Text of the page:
We are continuing today with our File Migration Series, and we are looking at design and test in this article. You can find the series, overview, and planning articles if you want to see the other parts of this series.
What we will do today is do a test copy. Meaning we will select a subset of data, and record some of the metadata and do a copy and see if it works. While I am sure it will, I want to be able to confirm my tool will copy both files and metadata and see if there are any errors. Which normally there is, and get an idea of how long things will take.
We need to do a bunch of things before the test starts.
- We need to copy a subset of data. I have 2 or 3 folders that I will copy and it is around 65 GB.
- We need to prepare by knowing what the owner / permissions are for a number of the files. Maybe even tweak it a little.
- What command line for our copy tool should we use?
- We need to have a test document so that we know what to check after the copy.
Here is my Evernote held actual setup and test doc.
So I have done the setup part. Note the deleted user setup item? That is to learn how a missing owner will be dealt with. A few of my customers have started to not delete accounts for users who leave but rather disable them, and at some point in the future (read never) they will deal with it nicely. But there are still more customers that delete accounts so I am curious how this will be dealt with.
I have a Robocopy command line I think is the best to start with (command line below is one line).
robocopy z:\ y:\ /Copy:DATSO /MT:12 /R:5 /V /E /TEE /w:5 /log:test.log
After I check the time length for the copy, and any errors, I will perhaps tweak the command line. While I am using robocopy, if I could I would be using SecureCopy – no budget to get it or a NFR. There are other tools that I will include a link to below but Robocopy is easy and available. Note: if you care about the folder dates / times use the /dcopy:T command with the command line above.
OK, lets give this a try. Z: has the files, and Y: is empty. I am on a VM that is Win7 and has access to both file shares (note: I am using the robocopy.exe that is in Win7). Both file shares, and the VM are on the same network with no routers between them.
So I hit return. And shortly later I get this.
The error above is because of the folder with the deleted owner. It is in my test to check who the owner is now. With Robocopy it will be the account of the person who is running Robocopy. That is not always good but that is what it is. SecureCopy will allow you to set a default owner that will be used in cases like this.
When we finish we see the following screen.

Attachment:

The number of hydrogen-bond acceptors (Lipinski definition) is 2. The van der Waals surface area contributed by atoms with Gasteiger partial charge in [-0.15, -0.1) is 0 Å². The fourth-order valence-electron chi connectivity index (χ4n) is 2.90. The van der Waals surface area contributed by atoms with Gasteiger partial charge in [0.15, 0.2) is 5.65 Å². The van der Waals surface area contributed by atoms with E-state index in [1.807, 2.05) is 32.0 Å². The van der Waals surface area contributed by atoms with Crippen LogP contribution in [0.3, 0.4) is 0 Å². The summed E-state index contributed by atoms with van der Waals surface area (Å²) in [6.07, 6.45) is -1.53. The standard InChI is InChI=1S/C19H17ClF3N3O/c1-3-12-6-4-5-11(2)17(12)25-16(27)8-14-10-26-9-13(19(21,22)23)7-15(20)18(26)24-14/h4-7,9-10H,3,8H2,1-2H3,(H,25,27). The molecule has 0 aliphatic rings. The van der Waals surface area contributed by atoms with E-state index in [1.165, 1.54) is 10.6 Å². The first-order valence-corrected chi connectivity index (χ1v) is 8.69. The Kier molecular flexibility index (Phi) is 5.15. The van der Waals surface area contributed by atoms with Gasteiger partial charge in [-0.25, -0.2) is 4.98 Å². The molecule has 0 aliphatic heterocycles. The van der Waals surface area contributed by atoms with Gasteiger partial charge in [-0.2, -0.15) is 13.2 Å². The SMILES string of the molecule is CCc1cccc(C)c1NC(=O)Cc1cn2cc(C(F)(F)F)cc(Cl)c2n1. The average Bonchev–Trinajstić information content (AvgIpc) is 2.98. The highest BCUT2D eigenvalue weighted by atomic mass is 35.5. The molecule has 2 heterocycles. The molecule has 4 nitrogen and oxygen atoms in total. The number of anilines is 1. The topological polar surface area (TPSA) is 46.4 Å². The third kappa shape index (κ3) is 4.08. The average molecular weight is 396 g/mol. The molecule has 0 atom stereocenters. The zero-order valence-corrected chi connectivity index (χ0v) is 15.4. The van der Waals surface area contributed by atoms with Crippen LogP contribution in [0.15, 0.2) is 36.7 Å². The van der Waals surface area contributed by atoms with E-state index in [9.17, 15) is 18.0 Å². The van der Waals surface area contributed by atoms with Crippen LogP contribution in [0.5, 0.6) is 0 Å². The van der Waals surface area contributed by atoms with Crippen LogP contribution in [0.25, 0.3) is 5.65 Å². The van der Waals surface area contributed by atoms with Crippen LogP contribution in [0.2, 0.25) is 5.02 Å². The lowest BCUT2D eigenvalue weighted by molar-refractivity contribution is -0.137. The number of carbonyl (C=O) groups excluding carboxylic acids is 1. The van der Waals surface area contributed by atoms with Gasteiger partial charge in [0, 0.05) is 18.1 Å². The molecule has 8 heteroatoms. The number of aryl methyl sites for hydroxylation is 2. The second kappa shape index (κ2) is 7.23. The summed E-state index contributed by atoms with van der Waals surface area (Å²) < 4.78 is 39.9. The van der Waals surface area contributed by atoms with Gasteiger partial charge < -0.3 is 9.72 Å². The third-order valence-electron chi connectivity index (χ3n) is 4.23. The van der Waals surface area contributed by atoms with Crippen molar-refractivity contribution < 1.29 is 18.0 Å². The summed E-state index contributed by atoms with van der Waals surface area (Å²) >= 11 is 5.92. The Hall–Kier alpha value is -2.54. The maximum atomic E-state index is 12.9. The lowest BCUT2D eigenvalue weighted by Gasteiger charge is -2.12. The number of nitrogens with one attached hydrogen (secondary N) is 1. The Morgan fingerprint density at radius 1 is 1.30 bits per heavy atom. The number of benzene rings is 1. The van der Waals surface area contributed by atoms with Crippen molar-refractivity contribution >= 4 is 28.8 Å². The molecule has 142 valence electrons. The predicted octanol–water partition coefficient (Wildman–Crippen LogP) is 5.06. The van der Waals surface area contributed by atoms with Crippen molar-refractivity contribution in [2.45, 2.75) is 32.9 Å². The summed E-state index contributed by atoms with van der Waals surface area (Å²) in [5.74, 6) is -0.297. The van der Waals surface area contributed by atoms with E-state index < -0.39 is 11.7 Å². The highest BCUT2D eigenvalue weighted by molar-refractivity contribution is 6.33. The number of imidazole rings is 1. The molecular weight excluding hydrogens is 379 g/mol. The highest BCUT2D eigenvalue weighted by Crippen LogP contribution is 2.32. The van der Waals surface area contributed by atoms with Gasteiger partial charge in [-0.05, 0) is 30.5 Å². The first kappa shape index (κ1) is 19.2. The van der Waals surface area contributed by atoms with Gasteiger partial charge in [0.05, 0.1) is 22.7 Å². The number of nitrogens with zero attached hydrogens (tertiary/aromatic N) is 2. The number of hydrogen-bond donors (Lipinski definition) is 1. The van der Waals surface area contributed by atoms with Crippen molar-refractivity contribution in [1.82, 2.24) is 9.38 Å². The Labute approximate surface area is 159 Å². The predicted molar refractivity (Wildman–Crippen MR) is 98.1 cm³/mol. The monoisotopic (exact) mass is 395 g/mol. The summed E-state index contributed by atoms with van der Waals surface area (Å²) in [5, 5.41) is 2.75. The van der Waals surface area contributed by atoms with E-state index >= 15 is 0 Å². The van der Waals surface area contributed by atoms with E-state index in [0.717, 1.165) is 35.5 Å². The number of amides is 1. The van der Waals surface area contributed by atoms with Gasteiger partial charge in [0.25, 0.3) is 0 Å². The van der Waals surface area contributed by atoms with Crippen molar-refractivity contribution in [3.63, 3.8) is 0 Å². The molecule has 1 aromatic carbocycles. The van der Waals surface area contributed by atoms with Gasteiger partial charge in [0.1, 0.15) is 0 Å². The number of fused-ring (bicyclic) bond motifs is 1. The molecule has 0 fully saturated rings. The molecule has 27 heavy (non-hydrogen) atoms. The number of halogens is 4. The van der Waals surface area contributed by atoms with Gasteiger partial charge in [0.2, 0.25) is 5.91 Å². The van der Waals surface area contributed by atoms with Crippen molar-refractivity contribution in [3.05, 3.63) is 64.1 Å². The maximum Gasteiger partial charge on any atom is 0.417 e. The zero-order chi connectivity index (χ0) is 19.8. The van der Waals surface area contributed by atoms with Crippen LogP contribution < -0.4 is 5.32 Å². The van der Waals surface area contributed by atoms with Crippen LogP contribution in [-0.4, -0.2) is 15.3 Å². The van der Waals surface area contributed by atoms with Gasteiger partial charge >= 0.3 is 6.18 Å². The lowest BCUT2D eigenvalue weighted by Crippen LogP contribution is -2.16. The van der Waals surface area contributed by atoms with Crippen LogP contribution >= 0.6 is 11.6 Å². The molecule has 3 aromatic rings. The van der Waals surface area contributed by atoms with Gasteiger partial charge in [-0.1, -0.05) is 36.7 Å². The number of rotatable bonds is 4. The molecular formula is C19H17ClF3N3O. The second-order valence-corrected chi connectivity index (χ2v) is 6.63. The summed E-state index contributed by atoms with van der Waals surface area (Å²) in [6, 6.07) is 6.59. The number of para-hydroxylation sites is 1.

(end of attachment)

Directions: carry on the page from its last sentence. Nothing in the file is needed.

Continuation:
It looks like our copy went pretty well. It took about 16 minutes or so to copy and I see no errors.
We now need to do a couple of things. We need to go through the log carefully and see if there is any issues. We also need to use our test document to check the files and folders to make sure they have the same AND correct permissions / owners.
We need to confirm that the specific owner and permissions we checked on the source match what is on the destination. For the file who owner we deleted it will likely have either a SID or the operators account – in this case mine.
If the owners, and permissions match we are happy indeed. But they do not always match and that is why we are testing. If they don’t match often it is due to things like Auditing being turned on the source, deleted owners, or extended attributes in use. With Robocopy we do not have many tools to deal with these sorts of issues but again SecureCopy does. So if you have some of these issues that Robocopy doesn’t deal with you will need to change tools.
We also learned we could move approximately 65 GB in 16 or 17 minutes. Not bad. In my lab I also learned that I can likely use Robocopy as my owners, and permissions were retained. They did not look quite the same but close. My source had Enterprise Admins listed in the ACL but not on the destination for some reason. If the file copy time is not good, you can try redoing this test but increment the /MT:12 to a higher number. Try doing an increase of only 2 at a time. It will go slower at some point.
You can also do things faster by having two Robocopy stations doing copies. But you will need to be very careful at designing what they copy and making sure it works as you expect. I would suggest not doing this and using a tool such as SecureCopy – it does have more features that are very useful, but it is also – in my past testing, much faster.
What did we learn?
We have got a good command line now, and we know how things are going to play out. We know that we likely should use several days of copy time so that we don’t miss anything. We know to check the log each day as well. If I had many TB of data I could figure out how long it would take to copy. Depending on what kind of file shares you are copying you may have a lot of open files. That is another reason to do multiple copy days and check the logs to make sure you do eventually get the open files copied. Some of the other tools do much better then Robocopy at dealing with open files.
Robocopy command line info
Richcopy – not recommended as it is discontinued and has no support.
SecureCopy product info, recommended
Syncback – product info, a good possibility
File Migration Series
In our next article we will look at doing the actual migration. See you next time!
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